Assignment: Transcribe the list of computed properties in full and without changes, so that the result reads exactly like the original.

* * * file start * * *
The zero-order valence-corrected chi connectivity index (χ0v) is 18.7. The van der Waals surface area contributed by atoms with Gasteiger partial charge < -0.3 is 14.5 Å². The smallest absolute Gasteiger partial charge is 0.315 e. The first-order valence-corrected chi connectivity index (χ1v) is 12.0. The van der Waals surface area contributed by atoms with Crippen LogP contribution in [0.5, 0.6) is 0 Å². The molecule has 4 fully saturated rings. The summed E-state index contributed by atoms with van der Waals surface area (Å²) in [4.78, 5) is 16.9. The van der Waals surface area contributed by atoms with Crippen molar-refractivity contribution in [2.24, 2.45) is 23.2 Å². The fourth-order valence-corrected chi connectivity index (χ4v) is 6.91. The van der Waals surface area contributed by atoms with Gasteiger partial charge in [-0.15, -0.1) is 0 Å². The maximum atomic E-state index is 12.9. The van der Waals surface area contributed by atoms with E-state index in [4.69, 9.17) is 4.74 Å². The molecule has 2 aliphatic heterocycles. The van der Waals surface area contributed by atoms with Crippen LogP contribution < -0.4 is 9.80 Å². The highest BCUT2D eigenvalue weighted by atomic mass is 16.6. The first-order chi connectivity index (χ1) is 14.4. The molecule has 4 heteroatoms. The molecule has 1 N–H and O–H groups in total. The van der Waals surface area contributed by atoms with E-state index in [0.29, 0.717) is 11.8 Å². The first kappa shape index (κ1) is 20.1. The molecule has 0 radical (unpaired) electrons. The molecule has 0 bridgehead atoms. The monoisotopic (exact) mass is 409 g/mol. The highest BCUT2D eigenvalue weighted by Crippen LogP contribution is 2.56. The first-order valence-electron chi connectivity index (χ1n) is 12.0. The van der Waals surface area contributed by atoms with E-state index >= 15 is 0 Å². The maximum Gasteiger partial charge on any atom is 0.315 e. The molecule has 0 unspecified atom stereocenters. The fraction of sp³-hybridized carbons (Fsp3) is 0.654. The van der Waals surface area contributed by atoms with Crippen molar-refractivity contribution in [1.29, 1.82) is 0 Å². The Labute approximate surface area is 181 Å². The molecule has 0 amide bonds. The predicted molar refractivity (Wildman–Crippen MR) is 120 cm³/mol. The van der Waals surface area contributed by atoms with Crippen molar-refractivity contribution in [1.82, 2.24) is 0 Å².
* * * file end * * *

The zero-order valence-corrected chi connectivity index (χ0v) is 18.7. The van der Waals surface area contributed by atoms with Gasteiger partial charge < -0.3 is 14.5 Å². The smallest absolute Gasteiger partial charge is 0.315 e. The first-order valence-corrected chi connectivity index (χ1v) is 12.0. The van der Waals surface area contributed by atoms with Crippen LogP contribution in [0.5, 0.6) is 0 Å². The molecule has 4 fully saturated rings. The summed E-state index contributed by atoms with van der Waals surface area (Å²) in [4.78, 5) is 16.9. The van der Waals surface area contributed by atoms with Crippen molar-refractivity contribution in [2.24, 2.45) is 23.2 Å². The fourth-order valence-corrected chi connectivity index (χ4v) is 6.91. The van der Waals surface area contributed by atoms with Gasteiger partial charge in [-0.15, -0.1) is 0 Å². The maximum atomic E-state index is 12.9. The van der Waals surface area contributed by atoms with E-state index in [4.69, 9.17) is 4.74 Å². The molecule has 2 aliphatic heterocycles. The van der Waals surface area contributed by atoms with Crippen LogP contribution < -0.4 is 9.80 Å². The highest BCUT2D eigenvalue weighted by atomic mass is 16.6. The first-order chi connectivity index (χ1) is 14.4. The molecule has 4 heteroatoms. The molecule has 1 N–H and O–H groups in total. The van der Waals surface area contributed by atoms with E-state index in [0.29, 0.717) is 11.8 Å². The first kappa shape index (κ1) is 20.1. The molecule has 0 radical (unpaired) electrons. The molecule has 0 bridgehead atoms. The monoisotopic (exact) mass is 409 g/mol. The highest BCUT2D eigenvalue weighted by Crippen LogP contribution is 2.56. The first-order valence-electron chi connectivity index (χ1n) is 12.0. The van der Waals surface area contributed by atoms with E-state index >= 15 is 0 Å². The maximum Gasteiger partial charge on any atom is 0.315 e. The molecule has 0 unspecified atom stereocenters. The fraction of sp³-hybridized carbons (Fsp3) is 0.654. The van der Waals surface area contributed by atoms with Crippen molar-refractivity contribution in [1.29, 1.82) is 0 Å². The Labute approximate surface area is 181 Å². The molecule has 0 amide bonds. The predicted molar refractivity (Wildman–Crippen MR) is 120 cm³/mol. The van der Waals surface area contributed by atoms with Crippen molar-refractivity contribution in [1.82, 2.24) is 0 Å².